Giving Custody of a Child to Someone Other Than Parents | Éducaloi
Any parent who seeks to disrupt a child's relationship with the other parent . lawyer who has also been trained in Collaborative Law and/or mediation. K's alot and when my niece had children he stalked my niece almost. Living with my partner's grown-up sons is ruining our relationship I spoke to David Winnett, collaborative family lawyer and mediator with Hopkins . My sister doesn't want to spend Christmas with me and my family. Can someone other than a child's parents ask for and get custody of the child? law protects the relationship between grandparents and their grandchildren.
Having said that, in your original, longer letter there were elements I thought slightly unrealistic; you may see your family as you, your partner and your daughter, but the shape of his family is different and consists of four other children as well.
This kindness in your partner which you seem to see as a weakness and continued caring towards his other children is the same kindness he will show towards your daughter. It can't work only in one direction.
But there does seem to be some monumental piss-taking by the sons. If your relationship stands any chance — given how unhappy you are with the situation — then you either need to stop pussy-footing around these men and ask them to start pulling their weight over household chores or to have a conversation with your partner about selling the "marital home" and buying your own place together.
And I think, in your situation, this is absolutely key. You need your own place together.
- Oh, Brother! With Parents Aging, Squabbling Siblings Turn to Elder Mediation
- Living with my partner's grown-up sons is ruining our relationship
- Niece and nephew
I spoke to David Winnett, collaborative family lawyer and mediator with Hopkins solicitors, who asks: Or, is the home on paper all your partner's — that is, he has simply left them one-sixth each by will? Whether he puts your name on the deeds is something for you to discuss.
Keeping A Child Away From The Other Parent Can Backfire
Your partner may be acting out of guilt or trying to protect his children from the behaviour of their mother. But you must make your feelings known to him, calmly but confidently not when you feel angry. Buying a house with you won't make him less of a father to his sons, but it might stop you splitting up. Annalisa regrets she cannot enter into personal correspondence. When the child turned 13, he decided that he wanted to live with his maternal grandfather, where he spent a lot of time during the summer.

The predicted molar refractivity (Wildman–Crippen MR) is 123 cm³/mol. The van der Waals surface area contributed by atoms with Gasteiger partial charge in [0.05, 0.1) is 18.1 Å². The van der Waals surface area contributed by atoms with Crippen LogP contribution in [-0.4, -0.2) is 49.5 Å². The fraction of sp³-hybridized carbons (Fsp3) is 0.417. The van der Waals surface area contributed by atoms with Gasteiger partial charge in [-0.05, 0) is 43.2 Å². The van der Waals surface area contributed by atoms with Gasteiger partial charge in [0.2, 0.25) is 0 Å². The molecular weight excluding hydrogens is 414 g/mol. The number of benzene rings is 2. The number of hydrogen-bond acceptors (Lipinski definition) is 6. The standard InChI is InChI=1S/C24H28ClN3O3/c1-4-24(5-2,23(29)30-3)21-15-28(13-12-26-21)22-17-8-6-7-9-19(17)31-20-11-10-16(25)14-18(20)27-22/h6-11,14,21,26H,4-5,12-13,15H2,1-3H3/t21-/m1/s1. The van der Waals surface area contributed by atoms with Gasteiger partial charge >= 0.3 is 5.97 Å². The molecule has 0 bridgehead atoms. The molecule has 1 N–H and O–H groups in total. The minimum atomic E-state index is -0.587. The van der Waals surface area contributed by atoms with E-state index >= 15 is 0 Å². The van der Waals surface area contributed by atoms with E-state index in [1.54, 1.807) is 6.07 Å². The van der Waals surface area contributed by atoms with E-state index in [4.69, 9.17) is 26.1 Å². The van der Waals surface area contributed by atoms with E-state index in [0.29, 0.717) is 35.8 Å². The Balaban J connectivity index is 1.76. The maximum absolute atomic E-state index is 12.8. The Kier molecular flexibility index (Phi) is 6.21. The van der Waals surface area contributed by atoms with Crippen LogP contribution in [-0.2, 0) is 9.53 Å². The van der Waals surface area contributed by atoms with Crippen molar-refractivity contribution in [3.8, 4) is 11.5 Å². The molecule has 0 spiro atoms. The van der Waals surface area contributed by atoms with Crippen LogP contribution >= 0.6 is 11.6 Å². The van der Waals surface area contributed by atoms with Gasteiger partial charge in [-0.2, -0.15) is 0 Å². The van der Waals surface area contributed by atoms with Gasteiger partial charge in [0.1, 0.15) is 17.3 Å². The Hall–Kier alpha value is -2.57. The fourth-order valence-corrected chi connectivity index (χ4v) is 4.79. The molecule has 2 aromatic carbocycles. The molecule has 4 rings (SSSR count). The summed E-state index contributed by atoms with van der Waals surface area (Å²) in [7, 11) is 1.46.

The grandfather, who was much better off financially than the father, spoiled the child.
He asked for custody of the child, arguing that the father was not able to meet the child's material needs, and that the father and child were living in dirty conditions. The judge ruled that it was the grandfather's fault that the child was unhappy with his father and his lifestyle.
Keeping A Child Away From The Other Parent Can Backfire | Gary Direnfeld, MSW, RSW
Also, the things the grandfather claimed against the father were not proven. The father said he was doing his best and offering what he could to his son. The judge refused to award custody to the grandfather. Case 2 The child's mother and father were separated and had joint custody of the child. Whenever it was the father's turn to have the child, he would bring him to the grandmother the father's mother.
Then, the father left the child with the grandmother and moved in with his new spouse.
The child's father and mother had a disagreement over something. The grandmother, backed by the father, asked for custody of the child. In such actions, the children always lose and eventually so too does the vengeful parent.
While the vengeful parent may think their child can suffice with them alone, the social science research is clear that children develop best and enjoy a healthier psycho-social outcome as adults when they have secure relationships to both parents.
Parents Aging, Squabbling Adult Siblings Need Elder Mediation, Conflic
Further, most children, either through Court action or when as teenagers they seek out the alternate parent, do get to know the avenged parent. When their experience of the avenged parent conflicts with what they were told about them, in other words, when a parent who was supposedly bad, turns out to be good, the children then turn on the parent who had originally undermined the relationship.
Children who eventually establish relationships with parents they were kept from without good cause, feel resentful for having been misled. They come to reject the parent who sought to keep the children for themselves. As adults, these children forgo the relationship with the parent who raised them in favor of the parent who was kept away.